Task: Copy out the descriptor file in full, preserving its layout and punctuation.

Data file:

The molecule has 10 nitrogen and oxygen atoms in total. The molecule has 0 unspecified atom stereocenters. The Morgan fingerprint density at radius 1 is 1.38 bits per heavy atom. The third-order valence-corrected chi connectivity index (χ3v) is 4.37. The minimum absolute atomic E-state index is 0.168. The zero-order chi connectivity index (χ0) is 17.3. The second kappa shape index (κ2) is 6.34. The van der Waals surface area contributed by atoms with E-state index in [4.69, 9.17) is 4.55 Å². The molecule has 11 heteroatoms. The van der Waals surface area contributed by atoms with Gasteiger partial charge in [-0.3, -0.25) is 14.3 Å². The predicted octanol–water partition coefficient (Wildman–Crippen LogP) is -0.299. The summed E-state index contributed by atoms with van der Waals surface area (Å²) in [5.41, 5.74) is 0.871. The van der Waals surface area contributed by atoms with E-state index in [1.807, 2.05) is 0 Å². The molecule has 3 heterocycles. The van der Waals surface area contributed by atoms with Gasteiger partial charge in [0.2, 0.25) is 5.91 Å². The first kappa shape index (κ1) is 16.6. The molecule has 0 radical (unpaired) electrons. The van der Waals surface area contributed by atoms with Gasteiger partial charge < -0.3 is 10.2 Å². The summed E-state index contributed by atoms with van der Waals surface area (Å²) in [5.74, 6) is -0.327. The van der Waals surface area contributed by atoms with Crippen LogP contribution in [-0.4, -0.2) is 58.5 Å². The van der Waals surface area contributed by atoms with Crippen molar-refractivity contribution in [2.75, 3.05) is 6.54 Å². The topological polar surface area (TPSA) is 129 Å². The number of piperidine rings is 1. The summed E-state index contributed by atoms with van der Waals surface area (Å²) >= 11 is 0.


The molecule has 10 nitrogen and oxygen atoms in total. The molecule has 0 unspecified atom stereocenters. The Morgan fingerprint density at radius 1 is 1.38 bits per heavy atom. The third-order valence-corrected chi connectivity index (χ3v) is 4.37. The minimum absolute atomic E-state index is 0.168. The zero-order chi connectivity index (χ0) is 17.3. The second kappa shape index (κ2) is 6.34. The van der Waals surface area contributed by atoms with E-state index in [4.69, 9.17) is 4.55 Å². The molecule has 11 heteroatoms. The van der Waals surface area contributed by atoms with Gasteiger partial charge in [-0.3, -0.25) is 14.3 Å². The predicted octanol–water partition coefficient (Wildman–Crippen LogP) is -0.299. The summed E-state index contributed by atoms with van der Waals surface area (Å²) in [5.41, 5.74) is 0.871. The van der Waals surface area contributed by atoms with E-state index in [1.807, 2.05) is 0 Å². The molecule has 3 heterocycles. The van der Waals surface area contributed by atoms with Gasteiger partial charge in [0.2, 0.25) is 5.91 Å². The first kappa shape index (κ1) is 16.6. The molecule has 0 radical (unpaired) electrons. The van der Waals surface area contributed by atoms with Gasteiger partial charge < -0.3 is 10.2 Å². The summed E-state index contributed by atoms with van der Waals surface area (Å²) in [5.74, 6) is -0.327. The van der Waals surface area contributed by atoms with Crippen LogP contribution in [-0.4, -0.2) is 58.5 Å². The van der Waals surface area contributed by atoms with Crippen molar-refractivity contribution in [2.75, 3.05) is 6.54 Å². The topological polar surface area (TPSA) is 129 Å². The number of piperidine rings is 1. The summed E-state index contributed by atoms with van der Waals surface area (Å²) >= 11 is 0.